I thought of a Dwarven Rune Knight and reflavour the runes to dwarven runes!
 

Kurotowa

Adventurer
Yeah, perfect with either Mountain Dwarf or Duergar. Especially the later since their racial enlarge should stack with Rune Knight as long as you do it in the right order.
For my part I'm a big Eberron fan. When I hear "ancient giant rune magic" I think of Xen'drik, and when I think of Xen'drink I think of drow. Right now I'm bouncing between a drow finesse Rune Knight and dark skinned half-elf Rune Knight from Stormreach, even though it'll be ages before I get a chance to play either of them.
 

Ashrym

Adventurer
For my part I'm a big Eberron fan. When I hear "ancient giant rune magic" I think of Xen'drik, and when I think of Xen'drink I think of drow. Right now I'm bouncing between a drow finesse Rune Knight and dark skinned half-elf Rune Knight from Stormreach, even though it'll be ages before I get a chance to play either of them.
Definitely. Rune knight has a distinctive Xen'drik feel to it with the giant association.
 

LuisCarlos17f

Adventurer
I remember the magic runes in the first edition of Warhammer Fantasy RPG.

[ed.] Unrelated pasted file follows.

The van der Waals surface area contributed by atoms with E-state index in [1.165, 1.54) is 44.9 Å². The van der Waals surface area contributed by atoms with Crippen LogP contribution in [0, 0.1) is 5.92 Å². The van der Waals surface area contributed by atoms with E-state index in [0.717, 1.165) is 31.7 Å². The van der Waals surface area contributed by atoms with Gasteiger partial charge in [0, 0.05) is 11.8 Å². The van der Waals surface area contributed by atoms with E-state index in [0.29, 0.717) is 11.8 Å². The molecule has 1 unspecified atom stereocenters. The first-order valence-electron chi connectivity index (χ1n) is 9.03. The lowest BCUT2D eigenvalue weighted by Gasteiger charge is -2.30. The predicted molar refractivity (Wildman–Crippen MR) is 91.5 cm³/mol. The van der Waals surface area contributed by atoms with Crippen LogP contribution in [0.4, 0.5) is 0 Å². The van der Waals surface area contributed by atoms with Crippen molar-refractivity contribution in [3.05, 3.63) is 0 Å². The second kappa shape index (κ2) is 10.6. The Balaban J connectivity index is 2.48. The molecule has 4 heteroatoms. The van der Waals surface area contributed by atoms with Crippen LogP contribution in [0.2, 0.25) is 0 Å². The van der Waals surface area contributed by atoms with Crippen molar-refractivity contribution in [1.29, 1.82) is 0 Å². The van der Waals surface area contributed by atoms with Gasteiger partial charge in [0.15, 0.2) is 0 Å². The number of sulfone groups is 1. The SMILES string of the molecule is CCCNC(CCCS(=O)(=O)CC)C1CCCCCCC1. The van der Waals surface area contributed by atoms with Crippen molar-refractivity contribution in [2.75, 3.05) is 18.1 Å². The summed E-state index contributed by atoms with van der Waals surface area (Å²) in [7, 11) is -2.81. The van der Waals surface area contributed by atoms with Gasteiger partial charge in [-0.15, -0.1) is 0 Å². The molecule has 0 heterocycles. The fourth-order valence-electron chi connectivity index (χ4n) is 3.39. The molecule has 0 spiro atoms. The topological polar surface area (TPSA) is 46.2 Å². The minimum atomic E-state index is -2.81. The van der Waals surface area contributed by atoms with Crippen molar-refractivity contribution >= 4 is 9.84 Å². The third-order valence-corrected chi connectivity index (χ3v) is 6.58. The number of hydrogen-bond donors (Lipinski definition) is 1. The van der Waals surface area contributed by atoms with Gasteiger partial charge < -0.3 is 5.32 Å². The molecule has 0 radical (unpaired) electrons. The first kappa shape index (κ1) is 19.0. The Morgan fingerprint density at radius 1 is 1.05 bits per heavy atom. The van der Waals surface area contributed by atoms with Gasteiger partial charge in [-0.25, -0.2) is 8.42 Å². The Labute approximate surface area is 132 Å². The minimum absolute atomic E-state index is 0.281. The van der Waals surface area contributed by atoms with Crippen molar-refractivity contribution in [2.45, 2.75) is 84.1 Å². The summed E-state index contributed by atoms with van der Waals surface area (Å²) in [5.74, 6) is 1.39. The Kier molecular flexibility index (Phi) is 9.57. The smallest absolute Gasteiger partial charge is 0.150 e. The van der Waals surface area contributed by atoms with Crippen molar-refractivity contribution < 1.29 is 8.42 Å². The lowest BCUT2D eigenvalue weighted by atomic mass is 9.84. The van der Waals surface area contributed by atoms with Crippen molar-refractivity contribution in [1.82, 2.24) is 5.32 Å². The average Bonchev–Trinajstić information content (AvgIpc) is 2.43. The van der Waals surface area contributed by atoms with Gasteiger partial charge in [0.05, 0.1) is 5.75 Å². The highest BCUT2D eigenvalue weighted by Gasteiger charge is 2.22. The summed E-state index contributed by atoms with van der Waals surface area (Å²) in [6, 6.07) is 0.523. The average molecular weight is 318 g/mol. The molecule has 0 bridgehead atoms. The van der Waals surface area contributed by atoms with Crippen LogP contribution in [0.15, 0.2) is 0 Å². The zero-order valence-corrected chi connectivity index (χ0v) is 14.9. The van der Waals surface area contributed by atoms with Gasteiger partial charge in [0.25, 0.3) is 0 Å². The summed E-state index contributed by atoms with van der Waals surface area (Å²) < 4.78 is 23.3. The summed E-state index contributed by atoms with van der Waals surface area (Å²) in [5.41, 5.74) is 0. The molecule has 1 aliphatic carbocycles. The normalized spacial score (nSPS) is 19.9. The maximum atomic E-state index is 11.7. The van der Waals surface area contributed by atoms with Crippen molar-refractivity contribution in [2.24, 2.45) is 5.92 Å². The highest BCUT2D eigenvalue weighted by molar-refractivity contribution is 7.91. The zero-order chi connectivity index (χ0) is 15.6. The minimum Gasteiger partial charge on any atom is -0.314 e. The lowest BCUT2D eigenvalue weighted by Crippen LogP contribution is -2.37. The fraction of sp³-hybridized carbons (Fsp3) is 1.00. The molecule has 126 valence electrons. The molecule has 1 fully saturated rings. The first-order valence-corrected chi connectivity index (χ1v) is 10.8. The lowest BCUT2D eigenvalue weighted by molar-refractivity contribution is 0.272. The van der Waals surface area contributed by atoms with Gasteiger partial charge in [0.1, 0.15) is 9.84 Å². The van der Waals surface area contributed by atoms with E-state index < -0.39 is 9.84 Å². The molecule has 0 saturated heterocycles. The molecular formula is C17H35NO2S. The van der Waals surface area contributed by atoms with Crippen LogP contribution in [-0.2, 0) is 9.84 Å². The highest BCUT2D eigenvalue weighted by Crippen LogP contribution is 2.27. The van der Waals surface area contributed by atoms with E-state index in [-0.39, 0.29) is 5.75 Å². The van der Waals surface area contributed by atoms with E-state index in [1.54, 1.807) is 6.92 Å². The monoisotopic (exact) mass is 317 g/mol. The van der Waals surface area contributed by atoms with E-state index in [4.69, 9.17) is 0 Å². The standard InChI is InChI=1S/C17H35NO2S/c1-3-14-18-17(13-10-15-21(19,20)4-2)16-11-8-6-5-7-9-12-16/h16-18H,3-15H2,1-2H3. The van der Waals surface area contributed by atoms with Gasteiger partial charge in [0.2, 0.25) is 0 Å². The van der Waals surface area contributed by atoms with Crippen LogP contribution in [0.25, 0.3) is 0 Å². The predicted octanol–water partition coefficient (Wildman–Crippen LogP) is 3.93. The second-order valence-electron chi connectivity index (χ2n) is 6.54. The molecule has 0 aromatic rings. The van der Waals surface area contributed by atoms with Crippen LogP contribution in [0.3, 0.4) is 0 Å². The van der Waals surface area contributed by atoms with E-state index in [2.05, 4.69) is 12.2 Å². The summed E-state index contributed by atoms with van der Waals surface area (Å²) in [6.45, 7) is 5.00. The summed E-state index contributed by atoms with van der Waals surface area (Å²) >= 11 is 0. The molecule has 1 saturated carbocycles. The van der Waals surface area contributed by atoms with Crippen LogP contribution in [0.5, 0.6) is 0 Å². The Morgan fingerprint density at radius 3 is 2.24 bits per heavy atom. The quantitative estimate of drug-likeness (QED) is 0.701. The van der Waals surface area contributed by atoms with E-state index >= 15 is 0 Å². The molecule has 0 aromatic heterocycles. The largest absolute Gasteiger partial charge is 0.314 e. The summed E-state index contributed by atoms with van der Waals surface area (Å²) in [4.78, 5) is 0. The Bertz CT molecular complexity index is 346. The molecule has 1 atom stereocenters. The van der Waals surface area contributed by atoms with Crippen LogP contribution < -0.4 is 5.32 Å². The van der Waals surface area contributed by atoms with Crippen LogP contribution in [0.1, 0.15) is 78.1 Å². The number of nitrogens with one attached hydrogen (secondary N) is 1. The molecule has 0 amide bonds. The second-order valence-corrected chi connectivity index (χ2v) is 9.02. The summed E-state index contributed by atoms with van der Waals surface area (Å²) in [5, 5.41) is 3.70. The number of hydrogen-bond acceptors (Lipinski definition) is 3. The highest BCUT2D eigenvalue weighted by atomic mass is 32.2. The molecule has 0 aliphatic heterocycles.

My vision of magic runes in D&D is a single-use magic item like scrolls, potions, tattoos or talismans. Sometimes I have thought about a incarnum soulmelder class but the chakras (body slots) would be replaced with runes in item. You would spent points of essence to get a metamagic effect. I wonder about a remake of the runepriest/scribe with game mechanic like incarnum soulmelds.

The revived is too close to the revenant class. I would like a assassin like a stealth class with some magic martial maneuvers with shadow as power source. Why not a revived warrior, like a necromantic champion, a bustuarius or tomb fighter?

Almost off-topic, but I miss the binders with vestige pact magic and the martial adepts.
 
The RevIved feels a lot like an attempt to do a Nameless One from Planescape Torment subclass.
IT's like a "Watcher" from Pillars of Eternity (from the same developers).

Mechanically, it resembles 3.5 warlock/ Pathfinder kinetisist.